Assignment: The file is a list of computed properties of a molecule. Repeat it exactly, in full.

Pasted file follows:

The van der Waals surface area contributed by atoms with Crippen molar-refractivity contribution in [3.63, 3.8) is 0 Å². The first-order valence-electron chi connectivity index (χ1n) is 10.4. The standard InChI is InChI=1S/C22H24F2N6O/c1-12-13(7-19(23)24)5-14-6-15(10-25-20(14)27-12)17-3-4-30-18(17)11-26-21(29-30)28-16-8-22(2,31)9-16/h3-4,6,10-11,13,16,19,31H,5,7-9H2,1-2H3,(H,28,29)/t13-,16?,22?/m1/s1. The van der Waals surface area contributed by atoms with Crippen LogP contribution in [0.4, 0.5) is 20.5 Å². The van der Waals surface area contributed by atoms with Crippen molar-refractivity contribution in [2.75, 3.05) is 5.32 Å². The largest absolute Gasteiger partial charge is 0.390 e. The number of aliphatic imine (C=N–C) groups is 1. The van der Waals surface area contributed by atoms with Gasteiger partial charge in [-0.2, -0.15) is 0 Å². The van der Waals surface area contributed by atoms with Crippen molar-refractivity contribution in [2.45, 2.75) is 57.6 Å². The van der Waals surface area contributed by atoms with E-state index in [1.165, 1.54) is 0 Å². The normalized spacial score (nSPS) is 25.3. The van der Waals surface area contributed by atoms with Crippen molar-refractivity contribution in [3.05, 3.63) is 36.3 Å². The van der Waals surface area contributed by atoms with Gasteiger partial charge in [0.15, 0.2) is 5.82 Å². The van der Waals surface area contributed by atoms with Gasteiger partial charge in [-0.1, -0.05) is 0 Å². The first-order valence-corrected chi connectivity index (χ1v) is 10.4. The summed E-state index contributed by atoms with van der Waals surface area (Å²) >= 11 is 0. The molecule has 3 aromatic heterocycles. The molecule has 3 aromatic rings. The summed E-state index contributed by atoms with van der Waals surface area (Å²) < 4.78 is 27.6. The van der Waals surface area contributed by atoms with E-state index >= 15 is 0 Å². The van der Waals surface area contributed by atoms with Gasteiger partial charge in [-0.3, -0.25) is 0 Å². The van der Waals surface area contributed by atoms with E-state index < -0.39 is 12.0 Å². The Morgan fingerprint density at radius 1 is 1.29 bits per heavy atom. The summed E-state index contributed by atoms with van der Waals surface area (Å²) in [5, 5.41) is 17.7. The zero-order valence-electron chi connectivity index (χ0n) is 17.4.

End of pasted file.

The van der Waals surface area contributed by atoms with Crippen molar-refractivity contribution in [3.63, 3.8) is 0 Å². The first-order valence-electron chi connectivity index (χ1n) is 10.4. The standard InChI is InChI=1S/C22H24F2N6O/c1-12-13(7-19(23)24)5-14-6-15(10-25-20(14)27-12)17-3-4-30-18(17)11-26-21(29-30)28-16-8-22(2,31)9-16/h3-4,6,10-11,13,16,19,31H,5,7-9H2,1-2H3,(H,28,29)/t13-,16?,22?/m1/s1. The van der Waals surface area contributed by atoms with Crippen LogP contribution in [0.4, 0.5) is 20.5 Å². The van der Waals surface area contributed by atoms with Crippen molar-refractivity contribution in [2.75, 3.05) is 5.32 Å². The largest absolute Gasteiger partial charge is 0.390 e. The number of aliphatic imine (C=N–C) groups is 1. The van der Waals surface area contributed by atoms with Gasteiger partial charge in [-0.2, -0.15) is 0 Å². The van der Waals surface area contributed by atoms with Crippen molar-refractivity contribution in [2.45, 2.75) is 57.6 Å². The van der Waals surface area contributed by atoms with E-state index in [1.165, 1.54) is 0 Å². The normalized spacial score (nSPS) is 25.3. The van der Waals surface area contributed by atoms with Crippen molar-refractivity contribution in [3.05, 3.63) is 36.3 Å². The van der Waals surface area contributed by atoms with Gasteiger partial charge in [0.15, 0.2) is 5.82 Å². The van der Waals surface area contributed by atoms with Gasteiger partial charge in [-0.1, -0.05) is 0 Å². The first-order valence-corrected chi connectivity index (χ1v) is 10.4. The summed E-state index contributed by atoms with van der Waals surface area (Å²) >= 11 is 0. The molecule has 3 aromatic heterocycles. The molecule has 3 aromatic rings. The summed E-state index contributed by atoms with van der Waals surface area (Å²) < 4.78 is 27.6. The van der Waals surface area contributed by atoms with E-state index >= 15 is 0 Å². The van der Waals surface area contributed by atoms with Gasteiger partial charge in [-0.3, -0.25) is 0 Å². The van der Waals surface area contributed by atoms with E-state index < -0.39 is 12.0 Å². The Morgan fingerprint density at radius 1 is 1.29 bits per heavy atom. The summed E-state index contributed by atoms with van der Waals surface area (Å²) in [5, 5.41) is 17.7. The zero-order valence-electron chi connectivity index (χ0n) is 17.4.